Talon News - Good Local News

PLANNED OBSOLESCENCE IS DYING

 


Who's not heard the expression, “planned or engineered obsolescence”? “Did you know that the lifetime of light bulbs have been reduced on purpose to just 1000 hours? Or that your printer may “break” after a predefined number of printed pages determined by an electronic counter?” Watch “The Lightbulb Conspiracy” on YouTube and your darkest suspicions of this practice will be confirmed.

This delving documentary demonstrates how products or their specific components are designed to fail at a predetermined time. So too, is the case with so many foreign-produced goods, manufactured with slave labor wages. We've all experienced the frustration of dealing with cheap, mass-produced products, such as clothes, shoes, electronics, toys, etc., falling apart or giving out before they should.

The drive to sell more in order to grow the economy, with no consideration for the resultant massive mounds of waste, is being recognized for what it is: insane greed and reckless profiteering. This diabolical side of capitalism is the curse of all conscious consumers; it simply breaches the idea of common sense and rational thought. “What consumerism really is, at its worst, is getting people to buy things that don't actually improve their lives,” to quote the powerful, mega-marketer, Jeff Bezos, owner of Amazon and now Whole Foods.

The good news is: the throw-away culture is meeting its demise. There are groups, such as the Degrowth Revolution, fighting against this evil marketing strategy. Aware consumers are seeking quality, not quantity; and heading in the direction of local suppliers, especially when it comes to food. Farmers Markets are proliferating all over the country.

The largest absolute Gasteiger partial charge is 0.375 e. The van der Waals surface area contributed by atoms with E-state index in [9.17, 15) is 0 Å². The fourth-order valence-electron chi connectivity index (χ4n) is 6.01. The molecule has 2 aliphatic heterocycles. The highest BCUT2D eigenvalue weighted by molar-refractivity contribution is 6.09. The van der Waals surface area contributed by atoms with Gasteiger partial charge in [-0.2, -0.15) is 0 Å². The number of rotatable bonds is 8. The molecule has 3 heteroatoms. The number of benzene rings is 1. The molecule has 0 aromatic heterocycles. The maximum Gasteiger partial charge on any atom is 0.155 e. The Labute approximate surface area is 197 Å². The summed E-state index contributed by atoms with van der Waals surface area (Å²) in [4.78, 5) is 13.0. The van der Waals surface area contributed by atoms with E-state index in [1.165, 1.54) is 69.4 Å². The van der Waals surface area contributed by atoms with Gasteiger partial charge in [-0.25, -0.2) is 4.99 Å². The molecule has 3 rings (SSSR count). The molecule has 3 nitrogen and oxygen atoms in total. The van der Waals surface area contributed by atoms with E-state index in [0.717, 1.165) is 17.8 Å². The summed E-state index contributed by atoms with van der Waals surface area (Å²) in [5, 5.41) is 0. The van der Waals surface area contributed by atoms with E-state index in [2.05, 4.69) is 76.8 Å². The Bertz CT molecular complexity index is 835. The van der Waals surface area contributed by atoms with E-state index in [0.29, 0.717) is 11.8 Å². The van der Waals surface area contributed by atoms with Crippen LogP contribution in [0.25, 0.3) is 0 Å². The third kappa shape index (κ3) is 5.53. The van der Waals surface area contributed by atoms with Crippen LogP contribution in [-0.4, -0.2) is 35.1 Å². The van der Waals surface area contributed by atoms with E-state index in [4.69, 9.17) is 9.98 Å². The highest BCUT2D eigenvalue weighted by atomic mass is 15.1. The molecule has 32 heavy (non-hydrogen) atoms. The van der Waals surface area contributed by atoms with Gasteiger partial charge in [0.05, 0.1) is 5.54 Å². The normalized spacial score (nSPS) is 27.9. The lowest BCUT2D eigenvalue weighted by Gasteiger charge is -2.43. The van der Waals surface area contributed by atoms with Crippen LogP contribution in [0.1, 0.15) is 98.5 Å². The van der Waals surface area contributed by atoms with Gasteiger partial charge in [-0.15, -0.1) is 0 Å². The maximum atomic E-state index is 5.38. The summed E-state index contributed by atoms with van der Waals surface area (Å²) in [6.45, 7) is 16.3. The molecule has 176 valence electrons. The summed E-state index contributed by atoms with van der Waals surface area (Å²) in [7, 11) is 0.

Corporations care not about individuals and service; they're concerned with the bottom line and profit margins. But that does not apply to all. The most progressive and successful ones tune in and adapt to the desires and needs of their valued customers. I've seen this trend toward better service locally at Lowe's and a few others. Unfortunately, I can't say the same for the Aztec Safeway. The lack of management awareness and presence is astounding! The importance of proper staffing, even at off-times like a Sunday evening, should be obvious.. Recently I faced a long line, one checker and no self-check option. Of course, no sign of management anywhere and when I asked the clerk about the lack of help, she said “they don't care—call the number on your receipt to complain.” I did. It resulted in a dead-end series of automated voice commands with no chance of talking to a human.

Planned obsolescence, low-quality products and poor service reflect directly on the level of consumer passivity and the herd mentality. Too often people choose not to question--in the end most submit-- and go along to get along. That posture perpetuates mediocrity and stagnation. We need a sense of disgust for rank business practices and an attitude of “why should I settle for sub-par service—I'm the customer.” Have you ever thanked the clerk and had them respond, “no problem,” as if you could be their problem? Aren't businesses supposed to thank the customer for their business in hopes of building loyalty?

How about products that stand the test of time, diminishing the amount of waste; and good 'ol service based on mutual respect? Let's expect less--demand more!

 

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